Singapore — South Korea and Indonesia have reached a preliminary consensus that will see the elimination of tariffs on steel products and automobile parts, South Korea's Ministry of Trade, Industry and Energy said Wednesday.
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South Korean trade minister Yoo Myung-Hee and his Indonesian counterpart Enggartiasto Lukita announced the in-principle agreement at Tangerang, Indonesia, it said.
Their agreement deals with the Korea-Indonesia Comprehensive Economic Partnership Agreement, or KI-CEPA, which is equivalent to a free trade agreement but also focuses on a broader scope of economic cooperation.
Under the deal, South Korea and Indonesia will eliminate tariffs on 95.5% and 93% of products, respectively.
But major agricultural products will not be included under KI-CEPA in order to protect South Korean farmers, the Korean ministry said.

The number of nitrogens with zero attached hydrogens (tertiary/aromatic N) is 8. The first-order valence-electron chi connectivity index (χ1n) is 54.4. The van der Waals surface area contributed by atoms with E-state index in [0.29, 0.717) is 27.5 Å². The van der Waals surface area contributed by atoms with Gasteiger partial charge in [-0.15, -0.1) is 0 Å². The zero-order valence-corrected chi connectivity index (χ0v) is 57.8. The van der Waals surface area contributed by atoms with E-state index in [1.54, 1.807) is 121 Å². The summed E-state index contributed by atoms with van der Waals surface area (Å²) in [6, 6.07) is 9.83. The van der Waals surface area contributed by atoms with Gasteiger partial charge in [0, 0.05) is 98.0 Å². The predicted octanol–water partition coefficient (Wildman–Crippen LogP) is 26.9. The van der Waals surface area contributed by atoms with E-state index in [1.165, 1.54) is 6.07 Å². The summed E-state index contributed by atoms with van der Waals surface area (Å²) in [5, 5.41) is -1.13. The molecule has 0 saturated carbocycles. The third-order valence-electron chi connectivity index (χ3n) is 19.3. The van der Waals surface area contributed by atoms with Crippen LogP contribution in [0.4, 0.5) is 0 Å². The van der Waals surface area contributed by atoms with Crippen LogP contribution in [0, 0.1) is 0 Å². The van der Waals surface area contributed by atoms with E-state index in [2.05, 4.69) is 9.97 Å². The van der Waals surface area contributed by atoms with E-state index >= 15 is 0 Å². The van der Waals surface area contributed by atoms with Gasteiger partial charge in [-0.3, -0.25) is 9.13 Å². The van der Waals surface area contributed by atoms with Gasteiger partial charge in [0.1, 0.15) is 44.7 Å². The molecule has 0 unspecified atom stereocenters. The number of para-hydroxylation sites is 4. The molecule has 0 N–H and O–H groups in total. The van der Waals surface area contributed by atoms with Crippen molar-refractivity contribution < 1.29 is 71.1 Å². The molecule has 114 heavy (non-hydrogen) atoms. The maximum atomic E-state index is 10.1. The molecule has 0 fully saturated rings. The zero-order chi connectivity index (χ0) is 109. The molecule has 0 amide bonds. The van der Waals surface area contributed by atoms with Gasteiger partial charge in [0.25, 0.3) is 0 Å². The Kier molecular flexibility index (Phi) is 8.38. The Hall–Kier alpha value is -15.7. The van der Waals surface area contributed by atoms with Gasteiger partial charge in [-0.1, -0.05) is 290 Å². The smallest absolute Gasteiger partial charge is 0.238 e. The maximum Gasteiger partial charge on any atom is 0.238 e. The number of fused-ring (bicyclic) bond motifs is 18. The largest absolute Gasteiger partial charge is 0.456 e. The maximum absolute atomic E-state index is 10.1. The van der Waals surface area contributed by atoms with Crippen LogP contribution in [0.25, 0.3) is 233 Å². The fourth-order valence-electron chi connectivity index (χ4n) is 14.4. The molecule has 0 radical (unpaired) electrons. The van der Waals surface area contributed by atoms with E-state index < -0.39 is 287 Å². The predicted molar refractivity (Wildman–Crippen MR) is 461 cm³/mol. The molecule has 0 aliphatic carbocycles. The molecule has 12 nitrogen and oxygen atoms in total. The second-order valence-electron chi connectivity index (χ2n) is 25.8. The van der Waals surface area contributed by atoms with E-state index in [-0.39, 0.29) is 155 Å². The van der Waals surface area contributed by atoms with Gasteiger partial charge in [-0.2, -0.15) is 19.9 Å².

The countries plan to officially finalize KI-CEPA by end-2019 before conducting a signing ceremony some time in H1 2020. The trade agreement must be ratified by the respective legislatures of South Korea and Indonesia.
Exports of major steel products will benefit from the elimination of tariffs, including hot-rolled steel sheets (5% tariff), cold-rolled steel sheets (5-15%), plated steel sheets (5-15%), synthetic resins (5%), and automobiles and parts (5%), the ministry said.
In addition, synthetic resins used for automotive steel sheets are expected to be duty-free, it said.
Trade volume between South Korea and Indonesia amounted to $20 billion in 2018, up from $17.9 billion the year before, South Korean data shows.
South Korea is the sixth largest supplier of Indonesian imports and the seventh largest destination for the latter's exports. Indonesia's imports from South Korea include synthetic and natural rubber, steel and integrated electronic circuits while its exports to South Korea consist mostly of coal, copper ore, natural rubber, plywood and unforged tin.
In 2018, steel sheet exports to Indonesia were valued at $629 million, up 11% year on year, the ministry said.
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